As per DementiaSA, a non-profit organisation that assists families, communities and health professionals who have limited access to private healthcare, “depending on the severity of the damage, with the right treatment it is possible to limit or delay the severity of the person’s decline. The important thing is to prevent further damage occurring”. So people who have been diagnosed with vascular dementia will be treated for the disease that led to the impairment. “For example, high blood pressure can be controlled through diet and lifestyle, as well as with drugs. People at risk of stroke may be prescribed drugs that thin the blood to prevent further blood clots forming.”
That said, Joska notes that in older people, it is not always possible to arrest the disease progression, due to blood vessel damage that spans many years prior, hence the disease will continue to progress. Additionally, and particularly in older people, it will coexist with another dementia such as Alzheimer’s Disease, and treatment would have to target both in conjunction.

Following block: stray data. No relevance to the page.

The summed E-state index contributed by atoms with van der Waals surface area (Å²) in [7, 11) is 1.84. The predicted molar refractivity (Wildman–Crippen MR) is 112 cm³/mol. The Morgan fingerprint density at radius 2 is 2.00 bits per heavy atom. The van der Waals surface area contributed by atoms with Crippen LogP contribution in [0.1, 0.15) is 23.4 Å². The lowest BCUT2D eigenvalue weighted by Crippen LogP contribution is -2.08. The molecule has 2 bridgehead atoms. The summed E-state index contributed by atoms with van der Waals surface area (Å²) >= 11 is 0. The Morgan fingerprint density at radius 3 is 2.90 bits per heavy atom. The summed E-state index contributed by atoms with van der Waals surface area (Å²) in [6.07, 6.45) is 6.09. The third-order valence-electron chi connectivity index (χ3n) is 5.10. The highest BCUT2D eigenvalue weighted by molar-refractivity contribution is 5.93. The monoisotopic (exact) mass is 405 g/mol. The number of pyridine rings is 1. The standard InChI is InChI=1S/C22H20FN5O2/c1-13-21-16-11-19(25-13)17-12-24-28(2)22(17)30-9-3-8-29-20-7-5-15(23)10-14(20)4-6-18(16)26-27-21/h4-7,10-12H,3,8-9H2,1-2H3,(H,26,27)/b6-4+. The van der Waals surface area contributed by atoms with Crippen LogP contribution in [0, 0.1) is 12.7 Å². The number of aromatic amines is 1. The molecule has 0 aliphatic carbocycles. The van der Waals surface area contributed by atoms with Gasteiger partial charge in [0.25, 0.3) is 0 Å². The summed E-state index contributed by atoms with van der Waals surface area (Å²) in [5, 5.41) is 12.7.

Importantly, it has now been established that it’s possible to significantly reduce the risk of vascular dementia through lifestyle choices, many which follow familiar advice that would be helpful in preventing a number of other conditions. In addition to having your blood pressure carefully monitored by a GP, checking it at least once a year, DementiaSA advises reducing the risk of high blood pressure, strokes and vascular dementia by not smoking, reducing alcohol to moderate levels, reducing salt and saturated fat intake, regular exercise, and having your blood fat levels measured by a GP.